The tandem mass spectra were extracted and analyzed for the removal of isotopes and resolved by the Mascot Distiller software suite from Matrix Science, Boston, MA (version 2.6). Mass spectral data was retrieved using Maxquant (v22.214.171.124). At the same time, all mass spectrometry results were evaluated using a reverse database search method to estimate the false positive rate (FDR) of data caused by random matches. The FDR of proteins and peptides is <1%.
Gene Ontology (GO) is a comprehensive resource of computable knowledge regarding the functions of genes and gene products. Kyoto Encyclopedia of Genes and Genomes (KEGG) is a tool for mapping differentially expressed genes to increase our knowledge of the molecular interaction and reaction networks. The InterPro database can classify protein sequences into families, predicting their domains and important sites. Here, GO and InterProScan software were used to preliminarily analyze the cellular processes of the differential proteins, the biological processes involved, and the corresponding molecular functions. InterPro database and InterProScan software were used to annotate the protein domain of the identified protein. KEGG was used to annotate protein pathways and classify these pathways according to the KEGG website pathway hierarchy classification method.
Real-Time PCR Analysis
Total RNA was harvested and extracted using TRIzol kit (QIAGEN, Hilden, Germany) according to the manufacturer's protocol, and then it was reverse transcribed to cDNA using a Sensiscript RT kit (ThermoFisher Scientific Inc., USA). Subsequently, RT-qPCR was performed. The thermocycling conditions were as follows: 95°C for 5 min; 30 cycles of 95°C for 30 sec, 56°C for 30 sec, and extension at 72°C for 1 min. Relative quantities of mRNA were calculated using the 2-∆∆Ct method and normalized to housekeeping gene β-actin. PCR primer sequences are shown below: β-actin F: GGCTGTATTCCCCTCCATCG, β-actin R: CCAGTTGGTAACAATGCCATGT; Fabp5 F: ATGGCAACAACATCACGG, Fabp5 R: TCATCAAACTTCTCTCCCAGG. GPD1 F: TGGAGAAGGAGATGCTAAATGG, GPD1 R: TGTGTTGGAGAATGCTGTGC. AGPAT2 F: GTTCGTTCGGTCCTTCAAG, AGPAT2 R: CCTCCAGTTTCTTCTGTCCG. Plin4 F: GCAGTATCTGGAGGTGTGATG, Plin4 R: TGTGTCCTTCGTATTGGTGAG.
The tryptic peptides were dissolved in 0.1% formic acid (solvent A), directly loaded onto a home-made reversed-phase analytical column. The gradient was comprised of an increase from 6% to 23% solvent B (0.1% formic acid in 98% acetonitrile) over 38 min, 23% to 35% in 14 min and climbing to 80% in 4 min, then holding at 80% for the last 4 min, all at a constant flow rate of 700 nL/min on an EASY-nLC 1000 UPLC system. The peptides were subjected to NSI source followed by tandem mass spectrometry (MS/MS) in Q Exactive™ Plus (Thermo) coupled online to the UPLC.
All statistical analyses were performed using the GraphPad Prism 5.0 software (San Diego, CA). The experimental data are presented as mean ± SD. The multiple comparisons were analyzed using one-way ANOVA followed by Bonferroni post test. χ2 text was used to test for differentially expressed proteins. A P < 0.05 was defined as statistically significant.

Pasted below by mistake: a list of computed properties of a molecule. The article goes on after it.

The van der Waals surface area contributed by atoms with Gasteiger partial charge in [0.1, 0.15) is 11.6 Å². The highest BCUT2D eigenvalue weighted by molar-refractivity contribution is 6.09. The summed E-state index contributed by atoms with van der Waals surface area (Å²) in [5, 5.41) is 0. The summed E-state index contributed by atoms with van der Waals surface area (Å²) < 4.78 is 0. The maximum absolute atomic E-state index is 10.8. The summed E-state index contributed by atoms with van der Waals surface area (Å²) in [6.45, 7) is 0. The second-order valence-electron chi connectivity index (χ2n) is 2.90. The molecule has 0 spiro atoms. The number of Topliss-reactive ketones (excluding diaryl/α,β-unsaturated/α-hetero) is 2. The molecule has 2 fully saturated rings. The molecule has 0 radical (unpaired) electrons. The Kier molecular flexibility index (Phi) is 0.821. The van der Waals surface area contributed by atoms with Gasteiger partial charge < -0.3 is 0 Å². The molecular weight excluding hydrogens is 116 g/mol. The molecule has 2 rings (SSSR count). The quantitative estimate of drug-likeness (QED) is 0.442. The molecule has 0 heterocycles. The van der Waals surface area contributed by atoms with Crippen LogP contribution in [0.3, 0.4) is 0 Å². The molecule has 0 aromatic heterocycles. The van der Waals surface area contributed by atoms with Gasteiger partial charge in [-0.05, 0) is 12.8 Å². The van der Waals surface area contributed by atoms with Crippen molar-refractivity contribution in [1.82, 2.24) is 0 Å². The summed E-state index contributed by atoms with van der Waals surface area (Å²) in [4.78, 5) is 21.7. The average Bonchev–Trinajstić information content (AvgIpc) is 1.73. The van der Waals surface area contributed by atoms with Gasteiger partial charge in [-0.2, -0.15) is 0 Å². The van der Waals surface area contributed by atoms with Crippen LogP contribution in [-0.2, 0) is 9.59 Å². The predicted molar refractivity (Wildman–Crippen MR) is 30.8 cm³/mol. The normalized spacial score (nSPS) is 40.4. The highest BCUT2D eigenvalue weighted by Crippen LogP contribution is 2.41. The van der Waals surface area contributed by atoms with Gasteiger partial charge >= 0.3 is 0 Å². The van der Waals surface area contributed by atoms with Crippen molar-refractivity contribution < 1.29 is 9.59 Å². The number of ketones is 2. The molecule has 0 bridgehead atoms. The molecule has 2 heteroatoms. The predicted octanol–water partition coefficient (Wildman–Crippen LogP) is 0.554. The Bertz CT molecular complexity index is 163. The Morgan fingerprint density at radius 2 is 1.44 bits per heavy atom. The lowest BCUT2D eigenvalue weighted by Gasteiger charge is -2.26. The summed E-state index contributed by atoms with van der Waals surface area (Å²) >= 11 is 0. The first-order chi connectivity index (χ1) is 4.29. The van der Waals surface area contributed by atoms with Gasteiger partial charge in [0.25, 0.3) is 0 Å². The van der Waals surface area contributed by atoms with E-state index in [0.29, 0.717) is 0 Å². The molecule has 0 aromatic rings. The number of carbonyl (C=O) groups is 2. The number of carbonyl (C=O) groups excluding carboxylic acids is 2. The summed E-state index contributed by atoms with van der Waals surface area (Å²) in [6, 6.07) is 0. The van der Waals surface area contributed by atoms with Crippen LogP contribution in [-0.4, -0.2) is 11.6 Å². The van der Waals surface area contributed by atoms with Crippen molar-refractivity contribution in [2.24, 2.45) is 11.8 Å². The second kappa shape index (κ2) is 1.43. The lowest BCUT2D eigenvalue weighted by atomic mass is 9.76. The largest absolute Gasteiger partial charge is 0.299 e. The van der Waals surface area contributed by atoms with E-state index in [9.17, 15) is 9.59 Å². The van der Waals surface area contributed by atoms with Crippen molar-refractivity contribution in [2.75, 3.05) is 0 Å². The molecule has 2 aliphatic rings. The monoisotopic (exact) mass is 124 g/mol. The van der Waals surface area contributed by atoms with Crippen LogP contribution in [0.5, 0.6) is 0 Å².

Silibinin Cannot Reduce the Body Weight of Mice
Figures 1A, B were a comparison of the average body weight and average adipose tissue weight of three groups of mice. The results showed that the body weight and adipose tissue weight of mice in WF group was higher than that in WC group (P < 0.05). The body weight and adipose tissue weight of the WS group was lower than that of the WF group, but there was no statistical difference (P > 0.05).
Figure 1 Silibinin cannot reduce the body weight of mice, but can improve glucose metabolism. (A) High-fat diet increased the weight of mice in the WF group, while the weight of mice in the WS group was not decreased when silibinin was added; (B) High-fat diet increased the adipose weight of mice in the WF group, while the weight of mice in the WS group was not decreased when silibinin was added; (C) The comparison of the average fasting blood glucose levels of three groups of mice; (D) There was no statistical difference in fasting insulin levels among the three groups; (E) The blood glucose of the WF group increased significantly at 15 min, 30 min, 60 min, and 120 min compared with the WC group, and the addition of silibinin significantly reduced its blood glucose concentration; (F) The comparison of the glucose AUC of the three groups of mice; *P < 0.05 and **P < 0.01 vs WC; #P < 0.05 and ##P < 0.01 vs WF; WC, normal diet; WF, high fat diet; WS, high fat diet + silibinin.
Silibinin Can Improve Glucose Metabolism
Figures 1C, D were a comparison of the average fasting blood glucose levels, fasting insulin and subperitoneal glucose tolerance test of three groups of mice. As presented in Figures 1C, D, there was no statistical difference in fasting blood glucose and fasting insulin levels among the three groups (P > 0.05). However, the blood glucose of the WF group increased significantly at 15 min, 30 min, 60 min, and 120 min compared with the WC group, and the area under the blood glucose curve increased significantly, with statistically significant differences (P < 0.05). More interesting, the addition of silibinin significantly reduced its blood glucose concentration at 15 min, 30 min, 60 min, and 120 min; the area under the blood glucose curve was also significantly reduced, and the differences were statistically significant (Figures 1E, F; P < 0.05).